E = Engage your body and mind—be present.
Two points to unpack:

1. How we use our body has a significant impact on our communication.
Based on extensive research, UCLA psychologist Albert Mehrabian concluded that only 7% of communication takes place through words while 38% takes place through tone of voice and the remaining 55% takes place through body language.

If you’re skeptical at the thought of such a small percentage of your message coming from words, consider this scenario: You come home from work and notice your teenage daughter standing in the kitchen with her arms folded and a deep scowl on her face. When you ask, “Is everything OK?” she responds in an angry voice, “I’m fine!” Are you more likely to assess her mood by her words or by her body language and voice tonality?

To me, the “Mehrabian Effect” shows how much we tend to underestimate the influence of posture, facial expressions, eye contact, and voice intonation in everyday communication.

2. Engaging your mind–shutting off your internal mental dialogue–is one of the hardest things to do during a conversation. Why is it so difficult to be consistently present?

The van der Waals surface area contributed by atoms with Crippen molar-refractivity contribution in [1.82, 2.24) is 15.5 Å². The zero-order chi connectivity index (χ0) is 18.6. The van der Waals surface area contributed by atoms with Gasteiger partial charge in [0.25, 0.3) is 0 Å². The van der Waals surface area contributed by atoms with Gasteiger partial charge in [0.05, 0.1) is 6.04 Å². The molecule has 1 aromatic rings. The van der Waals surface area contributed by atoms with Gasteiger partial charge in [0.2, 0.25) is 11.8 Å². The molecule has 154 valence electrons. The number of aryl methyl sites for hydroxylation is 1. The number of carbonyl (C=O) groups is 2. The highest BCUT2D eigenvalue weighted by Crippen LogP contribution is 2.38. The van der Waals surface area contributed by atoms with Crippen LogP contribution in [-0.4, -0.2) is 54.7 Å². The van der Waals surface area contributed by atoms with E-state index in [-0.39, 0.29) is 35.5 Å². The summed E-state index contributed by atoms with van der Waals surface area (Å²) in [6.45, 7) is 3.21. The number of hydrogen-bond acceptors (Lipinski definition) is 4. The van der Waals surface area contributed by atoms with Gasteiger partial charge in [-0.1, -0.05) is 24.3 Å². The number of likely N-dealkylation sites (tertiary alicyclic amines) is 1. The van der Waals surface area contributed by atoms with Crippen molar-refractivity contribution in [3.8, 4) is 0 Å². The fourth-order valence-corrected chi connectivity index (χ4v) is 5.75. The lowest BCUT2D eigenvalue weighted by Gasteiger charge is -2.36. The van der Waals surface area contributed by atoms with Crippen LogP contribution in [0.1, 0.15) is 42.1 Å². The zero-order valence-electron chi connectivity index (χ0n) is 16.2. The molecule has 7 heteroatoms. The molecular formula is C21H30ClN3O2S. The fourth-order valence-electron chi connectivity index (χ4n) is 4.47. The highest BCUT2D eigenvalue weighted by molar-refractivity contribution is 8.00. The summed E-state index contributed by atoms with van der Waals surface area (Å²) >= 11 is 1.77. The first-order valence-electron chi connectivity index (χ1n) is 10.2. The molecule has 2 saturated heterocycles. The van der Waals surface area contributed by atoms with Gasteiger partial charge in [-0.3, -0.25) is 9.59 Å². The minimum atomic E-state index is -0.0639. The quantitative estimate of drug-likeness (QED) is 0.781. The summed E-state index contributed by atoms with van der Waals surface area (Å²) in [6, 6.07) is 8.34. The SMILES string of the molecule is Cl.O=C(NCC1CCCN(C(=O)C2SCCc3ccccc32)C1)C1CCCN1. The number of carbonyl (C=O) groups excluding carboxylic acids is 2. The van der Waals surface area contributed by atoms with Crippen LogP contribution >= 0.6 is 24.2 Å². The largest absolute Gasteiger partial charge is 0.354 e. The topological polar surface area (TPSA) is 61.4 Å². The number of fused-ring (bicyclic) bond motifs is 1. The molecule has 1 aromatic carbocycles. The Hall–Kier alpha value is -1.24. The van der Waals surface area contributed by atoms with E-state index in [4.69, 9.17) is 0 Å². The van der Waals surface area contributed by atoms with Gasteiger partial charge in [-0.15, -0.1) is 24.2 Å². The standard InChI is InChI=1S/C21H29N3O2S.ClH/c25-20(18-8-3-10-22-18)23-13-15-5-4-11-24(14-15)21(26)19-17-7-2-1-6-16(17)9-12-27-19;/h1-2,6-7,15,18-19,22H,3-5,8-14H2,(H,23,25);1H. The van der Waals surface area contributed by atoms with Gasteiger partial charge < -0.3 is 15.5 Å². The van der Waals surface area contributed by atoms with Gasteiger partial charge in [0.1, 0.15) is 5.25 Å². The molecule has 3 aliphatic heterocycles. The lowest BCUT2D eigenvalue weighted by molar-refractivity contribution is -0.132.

Consider this: the average person talks at a rate of 225 words per minute BUT we can listen at up to 500 words/minute. So our minds tend to fill in the other 275 words with distractions, especially as our interest or energy wanes.

The fact is, it takes deliberate effort to pay attention, but if we loosen our mental grip on the conversion and let our minds wander, we’re no longer communicating…we’re merely exchanging monologues.

A = Ask good questions.
There are two components here:

1. The skill of asking open-ended questions.
Take a cue from journalists. If you ask a closed-ended question, you will most likely get a simple one-word answer. If someone shares a personal experience and you reply with, “Were you scared?” you’ve narrowed their response to “yes” or “no.” But if instead, you ask, “How did you feel?” you’ve invited a much richer and more informative reply.

2. The character trait of genuine curiosity.
One of the reasons why we’re so polarized as a nation is we are losing the capacity to be curious. I believe genuine curiosity is a profoundly overlooked character trait, and its decline is fueling the division we are experiencing as a society.

The best communicators I’ve ever encountered harness the power of a simple 4-word phrase: “Tell me about that.”

Technically, it’s not a question, it’s a command, but it’s a clear and powerful expression of genuine curiosity; an invitation to the other person to share.

I like this famous quote from Bill Nye the Science Guy: “Everyone you will ever meet knows something you don’t.”